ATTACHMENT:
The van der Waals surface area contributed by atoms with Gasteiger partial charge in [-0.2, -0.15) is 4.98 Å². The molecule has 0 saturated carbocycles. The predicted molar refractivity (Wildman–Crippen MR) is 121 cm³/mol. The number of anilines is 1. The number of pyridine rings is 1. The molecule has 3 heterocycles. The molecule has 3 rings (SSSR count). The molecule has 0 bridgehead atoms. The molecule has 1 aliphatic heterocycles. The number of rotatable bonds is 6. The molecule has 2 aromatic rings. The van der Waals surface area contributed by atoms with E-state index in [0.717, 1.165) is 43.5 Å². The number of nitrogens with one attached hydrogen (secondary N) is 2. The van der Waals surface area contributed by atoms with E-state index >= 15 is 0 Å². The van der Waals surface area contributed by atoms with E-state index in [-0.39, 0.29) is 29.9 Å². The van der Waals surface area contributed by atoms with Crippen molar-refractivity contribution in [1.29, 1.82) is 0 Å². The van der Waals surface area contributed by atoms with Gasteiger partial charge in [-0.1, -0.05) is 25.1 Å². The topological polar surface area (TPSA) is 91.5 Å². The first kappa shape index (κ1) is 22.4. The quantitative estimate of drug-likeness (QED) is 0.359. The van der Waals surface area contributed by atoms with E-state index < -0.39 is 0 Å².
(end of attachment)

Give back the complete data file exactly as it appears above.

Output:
The van der Waals surface area contributed by atoms with Gasteiger partial charge in [-0.2, -0.15) is 4.98 Å². The molecule has 0 saturated carbocycles. The predicted molar refractivity (Wildman–Crippen MR) is 121 cm³/mol. The number of anilines is 1. The number of pyridine rings is 1. The molecule has 3 heterocycles. The molecule has 3 rings (SSSR count). The molecule has 0 bridgehead atoms. The molecule has 1 aliphatic heterocycles. The number of rotatable bonds is 6. The molecule has 2 aromatic rings. The van der Waals surface area contributed by atoms with E-state index in [0.717, 1.165) is 43.5 Å². The number of nitrogens with one attached hydrogen (secondary N) is 2. The van der Waals surface area contributed by atoms with E-state index >= 15 is 0 Å². The van der Waals surface area contributed by atoms with E-state index in [-0.39, 0.29) is 29.9 Å². The van der Waals surface area contributed by atoms with Crippen molar-refractivity contribution in [1.29, 1.82) is 0 Å². The van der Waals surface area contributed by atoms with Gasteiger partial charge in [-0.1, -0.05) is 25.1 Å². The topological polar surface area (TPSA) is 91.5 Å². The first kappa shape index (κ1) is 22.4. The quantitative estimate of drug-likeness (QED) is 0.359. The van der Waals surface area contributed by atoms with E-state index < -0.39 is 0 Å².